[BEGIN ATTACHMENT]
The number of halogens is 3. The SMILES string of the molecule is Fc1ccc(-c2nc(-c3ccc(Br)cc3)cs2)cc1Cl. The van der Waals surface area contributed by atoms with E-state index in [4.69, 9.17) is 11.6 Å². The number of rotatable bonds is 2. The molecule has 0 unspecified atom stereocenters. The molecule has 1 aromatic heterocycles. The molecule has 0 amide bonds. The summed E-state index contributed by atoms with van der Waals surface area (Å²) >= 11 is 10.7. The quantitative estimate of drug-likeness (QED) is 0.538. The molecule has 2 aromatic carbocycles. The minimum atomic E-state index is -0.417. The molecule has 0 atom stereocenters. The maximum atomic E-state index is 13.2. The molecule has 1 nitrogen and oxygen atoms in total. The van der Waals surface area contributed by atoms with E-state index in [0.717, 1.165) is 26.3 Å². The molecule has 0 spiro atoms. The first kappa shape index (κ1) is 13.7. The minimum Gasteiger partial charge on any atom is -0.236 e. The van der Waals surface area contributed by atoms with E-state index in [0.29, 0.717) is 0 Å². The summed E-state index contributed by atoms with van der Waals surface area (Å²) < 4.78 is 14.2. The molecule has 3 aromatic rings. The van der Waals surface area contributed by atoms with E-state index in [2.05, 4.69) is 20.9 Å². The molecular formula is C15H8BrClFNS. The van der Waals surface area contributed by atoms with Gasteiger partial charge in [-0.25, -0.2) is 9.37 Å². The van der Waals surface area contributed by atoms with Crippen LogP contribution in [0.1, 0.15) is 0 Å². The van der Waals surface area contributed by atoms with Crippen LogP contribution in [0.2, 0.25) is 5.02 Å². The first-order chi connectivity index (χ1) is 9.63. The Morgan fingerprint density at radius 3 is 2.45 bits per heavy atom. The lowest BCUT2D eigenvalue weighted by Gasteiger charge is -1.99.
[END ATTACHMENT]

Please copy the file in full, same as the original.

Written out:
The number of halogens is 3. The SMILES string of the molecule is Fc1ccc(-c2nc(-c3ccc(Br)cc3)cs2)cc1Cl. The van der Waals surface area contributed by atoms with E-state index in [4.69, 9.17) is 11.6 Å². The number of rotatable bonds is 2. The molecule has 0 unspecified atom stereocenters. The molecule has 1 aromatic heterocycles. The molecule has 0 amide bonds. The summed E-state index contributed by atoms with van der Waals surface area (Å²) >= 11 is 10.7. The quantitative estimate of drug-likeness (QED) is 0.538. The molecule has 2 aromatic carbocycles. The minimum atomic E-state index is -0.417. The molecule has 0 atom stereocenters. The maximum atomic E-state index is 13.2. The molecule has 1 nitrogen and oxygen atoms in total. The van der Waals surface area contributed by atoms with E-state index in [0.717, 1.165) is 26.3 Å². The molecule has 0 spiro atoms. The first kappa shape index (κ1) is 13.7. The minimum Gasteiger partial charge on any atom is -0.236 e. The van der Waals surface area contributed by atoms with E-state index in [0.29, 0.717) is 0 Å². The summed E-state index contributed by atoms with van der Waals surface area (Å²) < 4.78 is 14.2. The molecule has 3 aromatic rings. The van der Waals surface area contributed by atoms with E-state index in [2.05, 4.69) is 20.9 Å². The molecular formula is C15H8BrClFNS. The van der Waals surface area contributed by atoms with Gasteiger partial charge in [-0.25, -0.2) is 9.37 Å². The van der Waals surface area contributed by atoms with Crippen LogP contribution in [0.1, 0.15) is 0 Å². The van der Waals surface area contributed by atoms with Crippen LogP contribution in [0.2, 0.25) is 5.02 Å². The first-order chi connectivity index (χ1) is 9.63. The Morgan fingerprint density at radius 3 is 2.45 bits per heavy atom. The lowest BCUT2D eigenvalue weighted by Gasteiger charge is -1.99.